Blending academic objectivity with a clear agenda of devising a new strategic U.S. approach to Al Qaeda, McGrath proposes policy options for confronting terrorism. He asserts that Al Qaeda is primarily a political threat, rather than a military one that challenges the very nature of the U.S. political system and therefore requires a political response. He argues that while coercive means are necessary to reduce Al Qaeda’s capacity for violence, a coercive approach alone is insufficient.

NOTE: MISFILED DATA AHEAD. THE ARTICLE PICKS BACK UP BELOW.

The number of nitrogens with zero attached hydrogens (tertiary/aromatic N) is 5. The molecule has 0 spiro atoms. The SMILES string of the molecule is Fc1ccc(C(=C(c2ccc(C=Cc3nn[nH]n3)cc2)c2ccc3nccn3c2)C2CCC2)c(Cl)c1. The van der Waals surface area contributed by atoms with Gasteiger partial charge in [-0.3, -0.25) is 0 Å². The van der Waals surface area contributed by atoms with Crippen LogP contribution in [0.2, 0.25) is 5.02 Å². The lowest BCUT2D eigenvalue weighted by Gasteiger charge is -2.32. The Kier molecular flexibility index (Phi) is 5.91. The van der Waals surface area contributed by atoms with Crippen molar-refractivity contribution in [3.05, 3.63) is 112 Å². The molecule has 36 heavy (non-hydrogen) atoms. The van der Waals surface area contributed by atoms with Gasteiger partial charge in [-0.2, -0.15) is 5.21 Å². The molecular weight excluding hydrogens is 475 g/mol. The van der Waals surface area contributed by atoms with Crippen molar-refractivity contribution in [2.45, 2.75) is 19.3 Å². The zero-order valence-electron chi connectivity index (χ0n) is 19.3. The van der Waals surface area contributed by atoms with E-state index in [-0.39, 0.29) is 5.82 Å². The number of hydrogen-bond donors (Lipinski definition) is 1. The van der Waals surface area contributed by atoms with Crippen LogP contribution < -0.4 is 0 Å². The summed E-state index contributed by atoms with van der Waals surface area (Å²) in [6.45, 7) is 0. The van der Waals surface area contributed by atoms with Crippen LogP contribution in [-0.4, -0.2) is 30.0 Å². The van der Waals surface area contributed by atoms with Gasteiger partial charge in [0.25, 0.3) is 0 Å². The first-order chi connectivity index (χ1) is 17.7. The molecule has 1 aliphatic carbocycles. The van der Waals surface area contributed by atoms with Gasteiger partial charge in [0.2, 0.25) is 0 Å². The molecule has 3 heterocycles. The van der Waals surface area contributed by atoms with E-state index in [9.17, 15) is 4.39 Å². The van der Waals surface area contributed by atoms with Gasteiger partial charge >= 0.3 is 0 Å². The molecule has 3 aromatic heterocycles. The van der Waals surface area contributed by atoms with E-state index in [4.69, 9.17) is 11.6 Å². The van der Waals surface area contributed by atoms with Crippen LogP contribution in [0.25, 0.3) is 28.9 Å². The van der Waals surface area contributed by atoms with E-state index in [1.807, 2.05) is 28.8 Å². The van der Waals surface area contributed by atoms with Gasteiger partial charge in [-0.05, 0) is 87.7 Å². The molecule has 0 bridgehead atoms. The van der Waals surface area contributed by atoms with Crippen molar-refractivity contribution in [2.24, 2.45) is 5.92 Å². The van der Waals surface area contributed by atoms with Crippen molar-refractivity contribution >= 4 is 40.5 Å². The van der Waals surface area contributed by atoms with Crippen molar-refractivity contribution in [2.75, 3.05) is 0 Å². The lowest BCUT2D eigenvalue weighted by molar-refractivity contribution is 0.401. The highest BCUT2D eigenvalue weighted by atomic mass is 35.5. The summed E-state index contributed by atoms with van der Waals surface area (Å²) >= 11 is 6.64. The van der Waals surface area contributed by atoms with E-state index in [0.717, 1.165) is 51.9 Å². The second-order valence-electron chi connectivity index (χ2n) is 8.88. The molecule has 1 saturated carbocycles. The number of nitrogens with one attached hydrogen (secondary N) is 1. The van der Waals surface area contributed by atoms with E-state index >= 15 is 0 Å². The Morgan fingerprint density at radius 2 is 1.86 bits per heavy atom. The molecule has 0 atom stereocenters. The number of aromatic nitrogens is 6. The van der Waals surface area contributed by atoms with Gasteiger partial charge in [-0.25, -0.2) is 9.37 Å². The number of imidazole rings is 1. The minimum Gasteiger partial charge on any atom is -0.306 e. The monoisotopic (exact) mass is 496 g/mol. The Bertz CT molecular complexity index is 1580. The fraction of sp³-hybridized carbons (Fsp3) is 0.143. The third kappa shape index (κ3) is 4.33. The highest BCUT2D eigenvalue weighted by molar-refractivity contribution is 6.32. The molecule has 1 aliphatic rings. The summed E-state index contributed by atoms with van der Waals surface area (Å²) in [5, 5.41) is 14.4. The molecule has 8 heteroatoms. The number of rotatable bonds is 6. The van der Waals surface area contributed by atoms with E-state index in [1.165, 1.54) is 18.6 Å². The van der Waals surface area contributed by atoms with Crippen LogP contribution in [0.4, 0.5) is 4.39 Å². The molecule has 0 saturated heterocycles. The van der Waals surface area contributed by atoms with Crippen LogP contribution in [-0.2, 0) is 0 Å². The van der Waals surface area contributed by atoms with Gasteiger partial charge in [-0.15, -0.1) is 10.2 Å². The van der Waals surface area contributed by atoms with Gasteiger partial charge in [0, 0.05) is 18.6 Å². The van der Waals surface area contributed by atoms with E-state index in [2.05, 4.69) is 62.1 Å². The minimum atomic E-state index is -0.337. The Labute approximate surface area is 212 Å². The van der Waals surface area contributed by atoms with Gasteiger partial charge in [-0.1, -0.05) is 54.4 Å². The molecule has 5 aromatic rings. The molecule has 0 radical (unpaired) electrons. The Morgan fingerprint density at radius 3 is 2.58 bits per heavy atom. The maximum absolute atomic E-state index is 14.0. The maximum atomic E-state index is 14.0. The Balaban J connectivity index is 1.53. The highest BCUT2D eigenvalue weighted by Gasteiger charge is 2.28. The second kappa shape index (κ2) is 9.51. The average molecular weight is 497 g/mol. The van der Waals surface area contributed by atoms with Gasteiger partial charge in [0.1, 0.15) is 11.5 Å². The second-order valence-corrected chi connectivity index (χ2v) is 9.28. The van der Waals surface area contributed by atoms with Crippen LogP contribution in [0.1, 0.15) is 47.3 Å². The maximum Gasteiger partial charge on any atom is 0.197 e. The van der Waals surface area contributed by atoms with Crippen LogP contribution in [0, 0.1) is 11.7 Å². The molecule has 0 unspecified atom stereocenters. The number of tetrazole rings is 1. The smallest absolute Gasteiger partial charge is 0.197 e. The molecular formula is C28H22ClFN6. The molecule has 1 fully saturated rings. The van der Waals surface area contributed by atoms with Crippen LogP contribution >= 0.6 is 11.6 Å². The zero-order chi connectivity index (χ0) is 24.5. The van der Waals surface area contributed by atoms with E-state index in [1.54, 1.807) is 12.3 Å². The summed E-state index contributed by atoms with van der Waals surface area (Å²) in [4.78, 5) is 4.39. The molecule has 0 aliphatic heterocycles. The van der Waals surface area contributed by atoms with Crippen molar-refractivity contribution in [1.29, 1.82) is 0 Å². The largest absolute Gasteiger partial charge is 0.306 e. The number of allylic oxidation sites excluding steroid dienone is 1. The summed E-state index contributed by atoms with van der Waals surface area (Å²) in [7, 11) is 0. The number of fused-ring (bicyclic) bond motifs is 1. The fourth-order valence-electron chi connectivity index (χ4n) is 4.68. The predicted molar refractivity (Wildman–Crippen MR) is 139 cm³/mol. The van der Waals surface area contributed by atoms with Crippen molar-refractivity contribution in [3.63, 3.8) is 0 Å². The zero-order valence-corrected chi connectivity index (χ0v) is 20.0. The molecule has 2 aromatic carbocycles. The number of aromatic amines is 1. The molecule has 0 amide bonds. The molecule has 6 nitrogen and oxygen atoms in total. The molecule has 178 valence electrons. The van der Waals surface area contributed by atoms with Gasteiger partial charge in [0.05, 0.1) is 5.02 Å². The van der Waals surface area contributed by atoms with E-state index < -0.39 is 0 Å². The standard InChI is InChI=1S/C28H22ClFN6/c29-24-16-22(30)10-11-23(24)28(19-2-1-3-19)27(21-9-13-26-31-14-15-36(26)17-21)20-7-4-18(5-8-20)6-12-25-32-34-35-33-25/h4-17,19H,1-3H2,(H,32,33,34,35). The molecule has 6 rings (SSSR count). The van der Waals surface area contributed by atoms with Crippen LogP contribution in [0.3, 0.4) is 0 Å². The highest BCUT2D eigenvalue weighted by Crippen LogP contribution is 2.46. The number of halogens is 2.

The U.S., McGrath contends, must politically undercut Al Qaeda by addressing key political disputes that fuel the US-Al Qaeda conflict in a manner consistent with traditional U.S. foreign policy values. He argues that not only will such an approach weaken Al Qaeda's internal cohesion and politically isolate Al Qaeda from the public that hides and assists it, but it will also stunt terrorism's subversive effects on the American political character.